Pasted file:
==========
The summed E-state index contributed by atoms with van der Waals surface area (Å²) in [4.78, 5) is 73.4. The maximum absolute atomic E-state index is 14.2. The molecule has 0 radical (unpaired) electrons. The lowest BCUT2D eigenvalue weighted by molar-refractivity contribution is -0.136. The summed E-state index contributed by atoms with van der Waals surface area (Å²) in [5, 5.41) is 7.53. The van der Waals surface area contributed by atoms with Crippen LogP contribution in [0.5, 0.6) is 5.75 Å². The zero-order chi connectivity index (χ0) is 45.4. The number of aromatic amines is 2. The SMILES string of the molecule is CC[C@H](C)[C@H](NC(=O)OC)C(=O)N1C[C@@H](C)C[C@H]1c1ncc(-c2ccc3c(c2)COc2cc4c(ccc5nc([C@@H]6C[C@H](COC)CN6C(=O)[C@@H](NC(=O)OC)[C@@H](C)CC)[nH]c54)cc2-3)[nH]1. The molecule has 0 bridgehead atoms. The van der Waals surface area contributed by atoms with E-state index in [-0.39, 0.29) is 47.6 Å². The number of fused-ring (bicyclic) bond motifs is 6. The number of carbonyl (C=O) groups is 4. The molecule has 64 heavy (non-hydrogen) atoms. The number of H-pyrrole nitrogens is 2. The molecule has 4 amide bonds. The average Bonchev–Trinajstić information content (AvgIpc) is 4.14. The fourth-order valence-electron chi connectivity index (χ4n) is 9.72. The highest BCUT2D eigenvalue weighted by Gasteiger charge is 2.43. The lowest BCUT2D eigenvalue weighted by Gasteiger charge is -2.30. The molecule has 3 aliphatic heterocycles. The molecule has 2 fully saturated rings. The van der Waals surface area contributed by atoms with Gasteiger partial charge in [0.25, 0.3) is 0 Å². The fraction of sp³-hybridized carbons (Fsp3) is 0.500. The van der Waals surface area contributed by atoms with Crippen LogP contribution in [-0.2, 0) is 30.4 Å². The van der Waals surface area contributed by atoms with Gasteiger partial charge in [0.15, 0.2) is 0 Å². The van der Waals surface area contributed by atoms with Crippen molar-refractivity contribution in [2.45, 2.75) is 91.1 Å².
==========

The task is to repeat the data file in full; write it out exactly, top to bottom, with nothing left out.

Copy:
The summed E-state index contributed by atoms with van der Waals surface area (Å²) in [4.78, 5) is 73.4. The maximum absolute atomic E-state index is 14.2. The molecule has 0 radical (unpaired) electrons. The lowest BCUT2D eigenvalue weighted by molar-refractivity contribution is -0.136. The summed E-state index contributed by atoms with van der Waals surface area (Å²) in [5, 5.41) is 7.53. The van der Waals surface area contributed by atoms with Crippen LogP contribution in [0.5, 0.6) is 5.75 Å². The zero-order chi connectivity index (χ0) is 45.4. The number of aromatic amines is 2. The SMILES string of the molecule is CC[C@H](C)[C@H](NC(=O)OC)C(=O)N1C[C@@H](C)C[C@H]1c1ncc(-c2ccc3c(c2)COc2cc4c(ccc5nc([C@@H]6C[C@H](COC)CN6C(=O)[C@@H](NC(=O)OC)[C@@H](C)CC)[nH]c54)cc2-3)[nH]1. The molecule has 0 bridgehead atoms. The van der Waals surface area contributed by atoms with E-state index in [-0.39, 0.29) is 47.6 Å². The number of fused-ring (bicyclic) bond motifs is 6. The number of carbonyl (C=O) groups is 4. The molecule has 64 heavy (non-hydrogen) atoms. The number of H-pyrrole nitrogens is 2. The molecule has 4 amide bonds. The average Bonchev–Trinajstić information content (AvgIpc) is 4.14. The fourth-order valence-electron chi connectivity index (χ4n) is 9.72. The highest BCUT2D eigenvalue weighted by Gasteiger charge is 2.43. The lowest BCUT2D eigenvalue weighted by Gasteiger charge is -2.30. The molecule has 3 aliphatic heterocycles. The molecule has 2 fully saturated rings. The van der Waals surface area contributed by atoms with Gasteiger partial charge in [0.25, 0.3) is 0 Å². The fraction of sp³-hybridized carbons (Fsp3) is 0.500. The van der Waals surface area contributed by atoms with Crippen LogP contribution in [-0.2, 0) is 30.4 Å². The van der Waals surface area contributed by atoms with Gasteiger partial charge in [0.15, 0.2) is 0 Å². The van der Waals surface area contributed by atoms with Crippen molar-refractivity contribution in [2.45, 2.75) is 91.1 Å².